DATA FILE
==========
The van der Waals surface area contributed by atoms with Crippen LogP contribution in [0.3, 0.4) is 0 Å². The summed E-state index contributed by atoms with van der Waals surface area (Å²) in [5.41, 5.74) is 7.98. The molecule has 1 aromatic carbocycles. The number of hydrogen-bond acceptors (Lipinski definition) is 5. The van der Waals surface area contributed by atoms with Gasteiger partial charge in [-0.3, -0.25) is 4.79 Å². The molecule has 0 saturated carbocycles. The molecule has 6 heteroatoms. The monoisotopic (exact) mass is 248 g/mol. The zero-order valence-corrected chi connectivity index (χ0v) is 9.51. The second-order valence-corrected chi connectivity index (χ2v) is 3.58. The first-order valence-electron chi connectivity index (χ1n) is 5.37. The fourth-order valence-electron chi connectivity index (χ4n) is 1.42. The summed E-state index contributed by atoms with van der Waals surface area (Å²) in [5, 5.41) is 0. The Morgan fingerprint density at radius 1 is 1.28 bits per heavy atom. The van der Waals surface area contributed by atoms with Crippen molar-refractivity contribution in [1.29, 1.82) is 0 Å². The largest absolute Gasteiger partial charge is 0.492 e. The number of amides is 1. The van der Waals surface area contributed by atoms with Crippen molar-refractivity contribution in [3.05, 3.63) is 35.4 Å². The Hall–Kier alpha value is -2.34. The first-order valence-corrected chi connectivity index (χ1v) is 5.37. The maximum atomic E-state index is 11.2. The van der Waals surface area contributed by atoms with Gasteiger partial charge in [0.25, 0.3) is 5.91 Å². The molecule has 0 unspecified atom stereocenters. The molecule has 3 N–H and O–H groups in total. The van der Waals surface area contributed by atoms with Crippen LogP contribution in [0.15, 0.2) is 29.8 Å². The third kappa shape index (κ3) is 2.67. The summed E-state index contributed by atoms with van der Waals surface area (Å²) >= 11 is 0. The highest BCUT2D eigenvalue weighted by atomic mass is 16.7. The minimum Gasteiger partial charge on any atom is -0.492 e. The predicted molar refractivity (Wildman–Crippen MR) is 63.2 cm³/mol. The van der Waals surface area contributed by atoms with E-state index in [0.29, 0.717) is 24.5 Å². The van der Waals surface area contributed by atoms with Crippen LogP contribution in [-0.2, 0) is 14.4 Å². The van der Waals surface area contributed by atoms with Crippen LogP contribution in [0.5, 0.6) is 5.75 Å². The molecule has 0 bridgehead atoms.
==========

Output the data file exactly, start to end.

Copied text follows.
The van der Waals surface area contributed by atoms with Crippen LogP contribution in [0.3, 0.4) is 0 Å². The summed E-state index contributed by atoms with van der Waals surface area (Å²) in [5.41, 5.74) is 7.98. The molecule has 1 aromatic carbocycles. The number of hydrogen-bond acceptors (Lipinski definition) is 5. The van der Waals surface area contributed by atoms with Gasteiger partial charge in [-0.3, -0.25) is 4.79 Å². The molecule has 0 saturated carbocycles. The molecule has 6 heteroatoms. The monoisotopic (exact) mass is 248 g/mol. The zero-order valence-corrected chi connectivity index (χ0v) is 9.51. The second-order valence-corrected chi connectivity index (χ2v) is 3.58. The first-order valence-electron chi connectivity index (χ1n) is 5.37. The fourth-order valence-electron chi connectivity index (χ4n) is 1.42. The summed E-state index contributed by atoms with van der Waals surface area (Å²) in [5, 5.41) is 0. The Morgan fingerprint density at radius 1 is 1.28 bits per heavy atom. The van der Waals surface area contributed by atoms with Crippen molar-refractivity contribution in [1.29, 1.82) is 0 Å². The largest absolute Gasteiger partial charge is 0.492 e. The number of amides is 1. The van der Waals surface area contributed by atoms with Crippen molar-refractivity contribution in [3.05, 3.63) is 35.4 Å². The Hall–Kier alpha value is -2.34. The first-order valence-corrected chi connectivity index (χ1v) is 5.37. The maximum atomic E-state index is 11.2. The van der Waals surface area contributed by atoms with Gasteiger partial charge in [0.25, 0.3) is 5.91 Å². The molecule has 0 unspecified atom stereocenters. The molecule has 3 N–H and O–H groups in total. The van der Waals surface area contributed by atoms with Crippen LogP contribution in [0.15, 0.2) is 29.8 Å². The third kappa shape index (κ3) is 2.67. The summed E-state index contributed by atoms with van der Waals surface area (Å²) >= 11 is 0. The highest BCUT2D eigenvalue weighted by atomic mass is 16.7. The minimum Gasteiger partial charge on any atom is -0.492 e. The predicted molar refractivity (Wildman–Crippen MR) is 63.2 cm³/mol. The van der Waals surface area contributed by atoms with E-state index in [0.29, 0.717) is 24.5 Å². The van der Waals surface area contributed by atoms with Crippen LogP contribution in [-0.2, 0) is 14.4 Å². The van der Waals surface area contributed by atoms with Crippen LogP contribution in [0.5, 0.6) is 5.75 Å². The molecule has 0 bridgehead atoms.